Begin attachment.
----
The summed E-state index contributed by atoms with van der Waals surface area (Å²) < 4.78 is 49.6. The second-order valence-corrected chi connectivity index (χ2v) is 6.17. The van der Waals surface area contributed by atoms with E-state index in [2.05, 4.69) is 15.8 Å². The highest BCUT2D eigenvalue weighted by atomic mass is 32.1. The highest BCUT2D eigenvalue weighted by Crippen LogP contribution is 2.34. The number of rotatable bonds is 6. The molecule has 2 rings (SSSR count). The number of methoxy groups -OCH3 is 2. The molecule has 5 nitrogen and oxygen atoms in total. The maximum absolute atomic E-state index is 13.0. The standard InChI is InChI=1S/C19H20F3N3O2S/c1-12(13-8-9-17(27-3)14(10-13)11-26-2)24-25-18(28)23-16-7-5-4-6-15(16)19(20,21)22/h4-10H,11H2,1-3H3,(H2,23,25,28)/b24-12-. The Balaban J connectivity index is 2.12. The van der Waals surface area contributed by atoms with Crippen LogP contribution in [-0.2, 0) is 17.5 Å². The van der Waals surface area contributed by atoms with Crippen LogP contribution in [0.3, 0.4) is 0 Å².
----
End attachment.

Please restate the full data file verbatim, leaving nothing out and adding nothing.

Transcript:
The summed E-state index contributed by atoms with van der Waals surface area (Å²) < 4.78 is 49.6. The second-order valence-corrected chi connectivity index (χ2v) is 6.17. The van der Waals surface area contributed by atoms with E-state index in [2.05, 4.69) is 15.8 Å². The highest BCUT2D eigenvalue weighted by atomic mass is 32.1. The highest BCUT2D eigenvalue weighted by Crippen LogP contribution is 2.34. The number of rotatable bonds is 6. The molecule has 2 rings (SSSR count). The number of methoxy groups -OCH3 is 2. The molecule has 5 nitrogen and oxygen atoms in total. The maximum absolute atomic E-state index is 13.0. The standard InChI is InChI=1S/C19H20F3N3O2S/c1-12(13-8-9-17(27-3)14(10-13)11-26-2)24-25-18(28)23-16-7-5-4-6-15(16)19(20,21)22/h4-10H,11H2,1-3H3,(H2,23,25,28)/b24-12-. The Balaban J connectivity index is 2.12. The van der Waals surface area contributed by atoms with Crippen LogP contribution in [-0.2, 0) is 17.5 Å². The van der Waals surface area contributed by atoms with Crippen LogP contribution in [0.3, 0.4) is 0 Å².